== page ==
As you can see from the picture above, all you do is take one of your profiles you have already done. Put that profile in the box that says destination color space (Prof2-1126) then you choose from the drop down menu what you want to use like REC-709, ITU-R BT1886 or whatever Then you have three other choices, peak luma, peak chroma or fit chroma. Once you have made your choices you hit create new and in about 3 seconds you have your LUT. So my point is I can create a REC-709, ITUR BT1886 or whatever using the same profile. Load both LUT's into my eecolor and compare by just switching between the two. Can you do this using the same profile/calibration.???
So please don't tell me to compare because I have, using the same 17^3 profile.
If you don't understand what a 17^3 profile is, ask me and I will show you a picture and what it means.

All REC-709, ITU-R BT1886 or whatever is a personal choice, I explained why I like 709 for my display. If you like 1886 then I say more power to you. Its really that simple.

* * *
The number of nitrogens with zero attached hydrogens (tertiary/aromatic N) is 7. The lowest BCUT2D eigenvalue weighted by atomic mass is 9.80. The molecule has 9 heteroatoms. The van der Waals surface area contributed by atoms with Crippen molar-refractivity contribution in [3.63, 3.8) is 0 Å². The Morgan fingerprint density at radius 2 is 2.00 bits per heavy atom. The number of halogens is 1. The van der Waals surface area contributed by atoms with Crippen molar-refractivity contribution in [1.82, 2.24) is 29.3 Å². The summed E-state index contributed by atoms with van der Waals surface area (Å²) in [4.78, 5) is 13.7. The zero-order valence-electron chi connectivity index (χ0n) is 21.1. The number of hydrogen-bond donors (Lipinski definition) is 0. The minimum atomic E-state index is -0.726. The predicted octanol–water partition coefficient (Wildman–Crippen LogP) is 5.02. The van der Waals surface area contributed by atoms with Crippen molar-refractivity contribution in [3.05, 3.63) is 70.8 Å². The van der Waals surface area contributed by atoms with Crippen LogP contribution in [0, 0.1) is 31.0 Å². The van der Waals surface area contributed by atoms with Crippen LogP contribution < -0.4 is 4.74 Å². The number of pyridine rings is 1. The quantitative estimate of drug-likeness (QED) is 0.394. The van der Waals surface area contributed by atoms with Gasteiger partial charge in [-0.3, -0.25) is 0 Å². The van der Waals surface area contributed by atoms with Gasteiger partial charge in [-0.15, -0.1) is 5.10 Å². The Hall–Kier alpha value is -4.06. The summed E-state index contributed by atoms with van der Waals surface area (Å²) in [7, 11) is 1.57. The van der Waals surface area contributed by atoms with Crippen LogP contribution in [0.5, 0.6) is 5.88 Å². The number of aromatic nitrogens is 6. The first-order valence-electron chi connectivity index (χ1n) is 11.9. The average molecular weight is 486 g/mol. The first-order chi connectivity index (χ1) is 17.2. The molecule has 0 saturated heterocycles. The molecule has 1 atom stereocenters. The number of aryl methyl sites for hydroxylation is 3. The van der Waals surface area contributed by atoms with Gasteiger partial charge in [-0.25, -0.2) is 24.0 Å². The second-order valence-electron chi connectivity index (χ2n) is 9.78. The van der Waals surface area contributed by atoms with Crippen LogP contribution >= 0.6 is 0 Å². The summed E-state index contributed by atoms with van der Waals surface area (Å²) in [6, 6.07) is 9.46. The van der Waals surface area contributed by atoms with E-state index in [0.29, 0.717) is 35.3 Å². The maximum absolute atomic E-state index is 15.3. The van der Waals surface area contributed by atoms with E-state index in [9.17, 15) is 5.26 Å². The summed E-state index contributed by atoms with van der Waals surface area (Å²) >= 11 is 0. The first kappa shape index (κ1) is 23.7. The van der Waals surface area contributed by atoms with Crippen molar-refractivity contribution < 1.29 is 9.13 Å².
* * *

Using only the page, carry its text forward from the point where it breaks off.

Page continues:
ss
Quote:
Originally Posted by Light Illusion

Chad, if the probe/display combination can read the black level 'once' LightSpace will use that value.
There is no need to input that value manually as it will have been read.
The Average Low Light option in LightSpace makes sure if the probe can read a black level it will get used.
But, if no valid level is available you can't enter it manually. other than via guess work as no valid reading will have been taken ever...
So the only option is to 'guess' it, or let the maths calculate what the value would have been.
And that calculation is far more accurate than a guess...

Quote:
Originally Posted by Iron Mike

In addition, if u know LS and it's formats, u can enter a black level if u really want to... but what's the point, if ur probe can't read black u're only gonna enter a best guess...

it also depends on the settings and mode You're using. As a LS HCL customer + TEDs disc I use DIP mode with meter integration time of 1.04s (DIP time 4s). With this settings the probe can not read the mll of my display, but it accurate enough for stimulus levels >10% (maybe 5% too). To get the meter reading the mll correctly I have to use integration time of 6s but than I will loose the speed advantage completely.